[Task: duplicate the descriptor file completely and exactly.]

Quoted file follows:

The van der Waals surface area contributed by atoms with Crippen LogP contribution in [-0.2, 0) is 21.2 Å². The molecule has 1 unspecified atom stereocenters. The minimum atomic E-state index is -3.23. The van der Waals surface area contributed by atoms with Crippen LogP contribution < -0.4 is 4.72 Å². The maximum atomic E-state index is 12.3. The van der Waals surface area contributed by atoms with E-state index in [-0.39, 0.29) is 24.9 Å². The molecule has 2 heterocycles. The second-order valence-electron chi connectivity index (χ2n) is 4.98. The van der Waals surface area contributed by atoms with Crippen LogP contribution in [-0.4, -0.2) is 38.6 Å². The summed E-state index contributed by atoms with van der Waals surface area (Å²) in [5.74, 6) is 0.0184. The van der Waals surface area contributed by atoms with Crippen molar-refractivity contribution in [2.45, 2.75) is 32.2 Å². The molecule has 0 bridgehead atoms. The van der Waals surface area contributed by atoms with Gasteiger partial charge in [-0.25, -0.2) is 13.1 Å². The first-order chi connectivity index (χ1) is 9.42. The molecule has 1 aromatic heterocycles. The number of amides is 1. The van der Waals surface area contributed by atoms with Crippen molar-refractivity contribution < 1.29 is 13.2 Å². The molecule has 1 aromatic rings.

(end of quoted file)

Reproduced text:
The van der Waals surface area contributed by atoms with Crippen LogP contribution in [-0.2, 0) is 21.2 Å². The molecule has 1 unspecified atom stereocenters. The minimum atomic E-state index is -3.23. The van der Waals surface area contributed by atoms with Crippen LogP contribution < -0.4 is 4.72 Å². The maximum atomic E-state index is 12.3. The van der Waals surface area contributed by atoms with E-state index in [-0.39, 0.29) is 24.9 Å². The molecule has 2 heterocycles. The second-order valence-electron chi connectivity index (χ2n) is 4.98. The van der Waals surface area contributed by atoms with Crippen LogP contribution in [-0.4, -0.2) is 38.6 Å². The summed E-state index contributed by atoms with van der Waals surface area (Å²) in [5.74, 6) is 0.0184. The van der Waals surface area contributed by atoms with Crippen molar-refractivity contribution in [2.45, 2.75) is 32.2 Å². The molecule has 0 bridgehead atoms. The van der Waals surface area contributed by atoms with Gasteiger partial charge in [-0.25, -0.2) is 13.1 Å². The first-order chi connectivity index (χ1) is 9.42. The molecule has 1 aromatic heterocycles. The number of amides is 1. The van der Waals surface area contributed by atoms with Crippen molar-refractivity contribution < 1.29 is 13.2 Å². The molecule has 1 aromatic rings.